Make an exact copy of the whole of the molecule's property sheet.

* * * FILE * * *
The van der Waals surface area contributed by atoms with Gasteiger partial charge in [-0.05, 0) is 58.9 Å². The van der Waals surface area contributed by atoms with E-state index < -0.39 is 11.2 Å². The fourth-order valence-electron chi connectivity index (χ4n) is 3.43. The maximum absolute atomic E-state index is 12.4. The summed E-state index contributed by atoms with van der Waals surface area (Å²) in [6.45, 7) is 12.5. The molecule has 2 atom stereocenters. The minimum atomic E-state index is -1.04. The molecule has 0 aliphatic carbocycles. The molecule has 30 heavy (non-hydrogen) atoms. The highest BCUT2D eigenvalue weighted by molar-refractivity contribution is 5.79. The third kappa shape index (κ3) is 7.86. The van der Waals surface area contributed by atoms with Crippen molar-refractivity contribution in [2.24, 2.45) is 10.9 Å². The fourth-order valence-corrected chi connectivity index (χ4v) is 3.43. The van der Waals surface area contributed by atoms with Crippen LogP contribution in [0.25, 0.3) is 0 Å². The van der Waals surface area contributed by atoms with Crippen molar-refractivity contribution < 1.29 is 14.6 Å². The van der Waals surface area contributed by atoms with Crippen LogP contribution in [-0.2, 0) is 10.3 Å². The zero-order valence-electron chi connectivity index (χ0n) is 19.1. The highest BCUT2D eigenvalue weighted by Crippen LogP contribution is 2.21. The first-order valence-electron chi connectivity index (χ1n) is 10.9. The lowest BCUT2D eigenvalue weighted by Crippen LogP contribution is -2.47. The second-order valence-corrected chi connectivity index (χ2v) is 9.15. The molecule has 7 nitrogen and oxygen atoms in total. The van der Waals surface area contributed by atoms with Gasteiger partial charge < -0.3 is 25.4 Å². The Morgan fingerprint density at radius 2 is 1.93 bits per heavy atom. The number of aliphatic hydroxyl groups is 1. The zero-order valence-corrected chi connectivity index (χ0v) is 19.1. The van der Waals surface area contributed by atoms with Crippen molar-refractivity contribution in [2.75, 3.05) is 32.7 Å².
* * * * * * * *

The van der Waals surface area contributed by atoms with Gasteiger partial charge in [-0.05, 0) is 58.9 Å². The van der Waals surface area contributed by atoms with E-state index < -0.39 is 11.2 Å². The fourth-order valence-electron chi connectivity index (χ4n) is 3.43. The maximum absolute atomic E-state index is 12.4. The summed E-state index contributed by atoms with van der Waals surface area (Å²) in [6.45, 7) is 12.5. The molecule has 2 atom stereocenters. The minimum atomic E-state index is -1.04. The molecule has 0 aliphatic carbocycles. The molecule has 30 heavy (non-hydrogen) atoms. The highest BCUT2D eigenvalue weighted by molar-refractivity contribution is 5.79. The third kappa shape index (κ3) is 7.86. The van der Waals surface area contributed by atoms with Crippen molar-refractivity contribution in [2.24, 2.45) is 10.9 Å². The fourth-order valence-corrected chi connectivity index (χ4v) is 3.43. The van der Waals surface area contributed by atoms with Crippen LogP contribution in [0.25, 0.3) is 0 Å². The van der Waals surface area contributed by atoms with Crippen molar-refractivity contribution < 1.29 is 14.6 Å². The van der Waals surface area contributed by atoms with Crippen LogP contribution in [-0.2, 0) is 10.3 Å². The zero-order valence-electron chi connectivity index (χ0n) is 19.1. The highest BCUT2D eigenvalue weighted by Crippen LogP contribution is 2.21. The first-order valence-electron chi connectivity index (χ1n) is 10.9. The lowest BCUT2D eigenvalue weighted by Crippen LogP contribution is -2.47. The second-order valence-corrected chi connectivity index (χ2v) is 9.15. The molecule has 7 nitrogen and oxygen atoms in total. The van der Waals surface area contributed by atoms with Gasteiger partial charge < -0.3 is 25.4 Å². The Morgan fingerprint density at radius 2 is 1.93 bits per heavy atom. The number of aliphatic hydroxyl groups is 1. The zero-order valence-corrected chi connectivity index (χ0v) is 19.1. The van der Waals surface area contributed by atoms with Crippen molar-refractivity contribution in [2.75, 3.05) is 32.7 Å².